It was also at this point that converts became part of the fan equation. At that time the motivation was of rooting for the underdog. The Steelers were the Chicago Cubs or the Jamaican bobsled team of their time. The last had become first and those tired of the narratives of the Cowboys, Vikings, Raiders or Dolphins enthusiastically embraced the transformation of the lovable losers of Rooney U becoming the bullies of the block.
Several factors led to the Steelers slide into mediocrity in the 80s and early 90s. The aging and exit of the stars from the 70s cohort being the most obvious. But there were other significant changes as well. Noll’s last Super Bowl team was a completely homegrown outfit. With the changes in free agency beginning in 1982 such an arrangement was no longer possible. The landscape had changed significantly in the decade and a half after Noll took the reins of the team. Some like free agency were evolutionary of the game. Others like the Blount rule were specific to stopping the Steelers juggernaut. And, of course, competitors learned and adapted, closing the gap even more.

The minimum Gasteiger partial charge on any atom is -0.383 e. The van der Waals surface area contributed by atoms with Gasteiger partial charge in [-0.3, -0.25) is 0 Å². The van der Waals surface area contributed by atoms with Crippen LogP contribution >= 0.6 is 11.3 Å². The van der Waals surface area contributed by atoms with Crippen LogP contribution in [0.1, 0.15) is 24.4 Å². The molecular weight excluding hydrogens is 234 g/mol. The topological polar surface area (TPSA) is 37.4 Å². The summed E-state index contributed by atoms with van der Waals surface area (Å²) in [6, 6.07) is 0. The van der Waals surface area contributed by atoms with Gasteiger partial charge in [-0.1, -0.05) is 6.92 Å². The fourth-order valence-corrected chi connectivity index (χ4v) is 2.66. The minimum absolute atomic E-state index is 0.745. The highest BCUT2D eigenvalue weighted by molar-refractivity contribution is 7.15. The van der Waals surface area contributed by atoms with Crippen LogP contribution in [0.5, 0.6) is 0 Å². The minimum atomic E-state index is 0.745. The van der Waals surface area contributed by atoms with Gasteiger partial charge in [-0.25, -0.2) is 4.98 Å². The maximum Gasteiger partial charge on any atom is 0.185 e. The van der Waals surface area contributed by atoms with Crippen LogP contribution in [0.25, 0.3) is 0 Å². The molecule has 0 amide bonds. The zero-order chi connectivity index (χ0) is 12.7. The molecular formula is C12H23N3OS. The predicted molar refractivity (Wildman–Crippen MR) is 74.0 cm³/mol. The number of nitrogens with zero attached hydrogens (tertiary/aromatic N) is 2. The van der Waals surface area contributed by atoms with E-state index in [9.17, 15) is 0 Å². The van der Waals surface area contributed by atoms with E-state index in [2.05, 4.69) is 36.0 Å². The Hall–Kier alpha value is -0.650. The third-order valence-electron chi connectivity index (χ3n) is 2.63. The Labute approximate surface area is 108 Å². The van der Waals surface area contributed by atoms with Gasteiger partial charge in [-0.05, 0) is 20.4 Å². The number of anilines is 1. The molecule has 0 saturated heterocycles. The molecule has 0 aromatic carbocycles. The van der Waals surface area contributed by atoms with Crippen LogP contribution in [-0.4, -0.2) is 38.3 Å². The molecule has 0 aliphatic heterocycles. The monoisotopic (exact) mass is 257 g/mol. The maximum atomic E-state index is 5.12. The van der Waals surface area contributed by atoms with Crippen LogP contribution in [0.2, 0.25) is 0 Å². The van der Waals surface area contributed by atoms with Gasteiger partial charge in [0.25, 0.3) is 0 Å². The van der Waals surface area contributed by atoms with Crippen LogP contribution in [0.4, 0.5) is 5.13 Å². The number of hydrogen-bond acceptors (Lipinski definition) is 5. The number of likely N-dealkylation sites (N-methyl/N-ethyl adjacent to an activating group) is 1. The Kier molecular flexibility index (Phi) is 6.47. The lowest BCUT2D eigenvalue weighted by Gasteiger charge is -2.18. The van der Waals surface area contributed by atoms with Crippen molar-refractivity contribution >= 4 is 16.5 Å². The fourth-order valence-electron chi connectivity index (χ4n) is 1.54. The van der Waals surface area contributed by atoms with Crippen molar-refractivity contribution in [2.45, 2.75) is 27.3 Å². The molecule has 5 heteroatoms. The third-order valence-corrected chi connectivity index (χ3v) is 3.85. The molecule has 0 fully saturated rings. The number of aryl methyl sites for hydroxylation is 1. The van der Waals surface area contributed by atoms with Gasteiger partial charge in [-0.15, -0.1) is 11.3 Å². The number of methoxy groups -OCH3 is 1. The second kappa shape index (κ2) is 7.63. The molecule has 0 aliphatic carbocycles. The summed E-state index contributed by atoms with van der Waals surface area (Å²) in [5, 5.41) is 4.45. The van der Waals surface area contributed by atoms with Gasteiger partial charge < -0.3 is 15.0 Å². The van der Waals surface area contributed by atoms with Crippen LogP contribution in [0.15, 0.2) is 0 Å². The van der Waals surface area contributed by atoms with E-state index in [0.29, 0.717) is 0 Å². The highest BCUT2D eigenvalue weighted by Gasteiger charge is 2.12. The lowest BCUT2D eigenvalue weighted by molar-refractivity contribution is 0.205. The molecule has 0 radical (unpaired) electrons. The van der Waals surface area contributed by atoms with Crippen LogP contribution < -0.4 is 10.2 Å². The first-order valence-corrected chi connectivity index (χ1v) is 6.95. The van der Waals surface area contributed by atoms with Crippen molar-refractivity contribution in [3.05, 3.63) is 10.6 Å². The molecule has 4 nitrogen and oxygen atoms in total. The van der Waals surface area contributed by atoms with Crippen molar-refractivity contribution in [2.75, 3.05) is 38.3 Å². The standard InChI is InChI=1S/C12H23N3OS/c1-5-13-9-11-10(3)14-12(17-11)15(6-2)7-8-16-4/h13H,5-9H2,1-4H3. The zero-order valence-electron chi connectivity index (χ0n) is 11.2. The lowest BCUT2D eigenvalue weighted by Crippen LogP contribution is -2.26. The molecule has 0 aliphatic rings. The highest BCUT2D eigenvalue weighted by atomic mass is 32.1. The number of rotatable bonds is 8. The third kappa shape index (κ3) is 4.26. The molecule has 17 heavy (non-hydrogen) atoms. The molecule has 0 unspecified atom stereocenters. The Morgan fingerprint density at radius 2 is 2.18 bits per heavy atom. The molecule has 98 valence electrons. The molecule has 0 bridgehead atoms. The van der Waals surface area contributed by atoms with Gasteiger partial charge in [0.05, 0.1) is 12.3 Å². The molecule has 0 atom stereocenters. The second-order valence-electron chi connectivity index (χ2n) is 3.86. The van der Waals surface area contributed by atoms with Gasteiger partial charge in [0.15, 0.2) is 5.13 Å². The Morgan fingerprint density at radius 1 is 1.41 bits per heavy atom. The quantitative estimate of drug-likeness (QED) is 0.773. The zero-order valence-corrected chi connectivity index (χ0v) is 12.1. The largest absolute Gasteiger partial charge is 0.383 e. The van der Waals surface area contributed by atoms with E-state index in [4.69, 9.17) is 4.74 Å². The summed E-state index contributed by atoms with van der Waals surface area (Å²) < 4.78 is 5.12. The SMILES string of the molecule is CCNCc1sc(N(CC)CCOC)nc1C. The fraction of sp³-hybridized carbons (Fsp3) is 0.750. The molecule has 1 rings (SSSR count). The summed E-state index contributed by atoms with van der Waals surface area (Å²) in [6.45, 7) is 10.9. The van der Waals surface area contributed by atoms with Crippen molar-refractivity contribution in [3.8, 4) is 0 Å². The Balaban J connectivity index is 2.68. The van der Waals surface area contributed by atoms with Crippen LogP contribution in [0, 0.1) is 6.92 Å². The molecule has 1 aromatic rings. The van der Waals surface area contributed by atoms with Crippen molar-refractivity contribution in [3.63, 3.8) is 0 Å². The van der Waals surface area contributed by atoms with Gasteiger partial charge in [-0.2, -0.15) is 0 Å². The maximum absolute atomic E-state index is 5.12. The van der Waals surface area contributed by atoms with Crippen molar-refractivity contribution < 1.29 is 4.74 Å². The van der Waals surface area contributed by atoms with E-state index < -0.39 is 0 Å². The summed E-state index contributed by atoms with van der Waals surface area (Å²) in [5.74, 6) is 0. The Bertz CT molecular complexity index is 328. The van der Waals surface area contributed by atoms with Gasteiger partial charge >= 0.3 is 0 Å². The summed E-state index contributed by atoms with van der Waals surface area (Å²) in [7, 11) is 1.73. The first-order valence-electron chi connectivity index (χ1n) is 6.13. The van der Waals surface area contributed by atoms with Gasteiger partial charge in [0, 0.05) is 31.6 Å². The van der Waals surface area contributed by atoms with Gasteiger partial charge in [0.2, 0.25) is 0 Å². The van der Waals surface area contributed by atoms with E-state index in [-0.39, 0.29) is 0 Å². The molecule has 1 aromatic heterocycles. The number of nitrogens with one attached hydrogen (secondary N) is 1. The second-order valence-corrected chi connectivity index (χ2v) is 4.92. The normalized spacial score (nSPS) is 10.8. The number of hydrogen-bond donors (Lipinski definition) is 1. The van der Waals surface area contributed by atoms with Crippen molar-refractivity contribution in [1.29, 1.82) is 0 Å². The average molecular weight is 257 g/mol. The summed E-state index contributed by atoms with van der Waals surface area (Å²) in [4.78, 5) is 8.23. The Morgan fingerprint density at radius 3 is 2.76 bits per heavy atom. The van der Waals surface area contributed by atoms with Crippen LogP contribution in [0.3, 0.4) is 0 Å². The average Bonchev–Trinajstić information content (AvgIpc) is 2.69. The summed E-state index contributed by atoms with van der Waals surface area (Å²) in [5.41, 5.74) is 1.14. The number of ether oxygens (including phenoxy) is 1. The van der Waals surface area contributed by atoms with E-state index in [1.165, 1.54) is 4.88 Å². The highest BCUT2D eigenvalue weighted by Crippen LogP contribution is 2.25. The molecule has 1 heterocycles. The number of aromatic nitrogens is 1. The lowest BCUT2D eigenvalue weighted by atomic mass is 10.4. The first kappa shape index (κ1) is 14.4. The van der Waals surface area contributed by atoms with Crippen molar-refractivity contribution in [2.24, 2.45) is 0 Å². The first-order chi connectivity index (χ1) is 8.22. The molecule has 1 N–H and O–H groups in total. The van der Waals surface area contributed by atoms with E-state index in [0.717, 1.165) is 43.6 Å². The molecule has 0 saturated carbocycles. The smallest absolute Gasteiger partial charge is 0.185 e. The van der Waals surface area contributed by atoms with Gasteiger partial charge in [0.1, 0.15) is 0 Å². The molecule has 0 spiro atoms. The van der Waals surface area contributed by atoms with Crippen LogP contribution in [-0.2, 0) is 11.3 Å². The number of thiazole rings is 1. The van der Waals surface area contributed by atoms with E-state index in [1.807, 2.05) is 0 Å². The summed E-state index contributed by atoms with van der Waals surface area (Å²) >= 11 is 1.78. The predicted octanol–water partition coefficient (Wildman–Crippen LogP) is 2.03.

While Noll was unable to replicate the success of the 70s, he was able to coax a few runs out of the resources on hand. And though they didn’t recover to super elite status, mediocre was still far enough away from abysmal that the team didn’t lose the fan base (unlike, say, the Pirates), and probably made gains based upon residual reputation.
The Cowher regime nudged the team back into elite, if not supreme status. Innovation in how to manage free agency and on the defensive side of the ball provided advantages. Unfortunately, Neil O’Donnell, Kordell Stewart and Tommy Maddox, like Mark Malone and Bubby Brister under Noll were no Terry Bradshaw. Consider that the loss of Super Bowl XXX can be pinpointed precisely to the performance of O’Donnell.
On the fan side of things, the Steelers had remained at or near enough to the top for long enough that intense fan loyalty had become multi-generational (the legacies), converts continued to come to the team, but now for the opposite reason jumping on the bandwagon of a traditional, reliable winner. Expats found the team as a reliable tie to their roots, and at home, Steelers as religion was solidly anchored among the indigenous and a growing population of immigrants.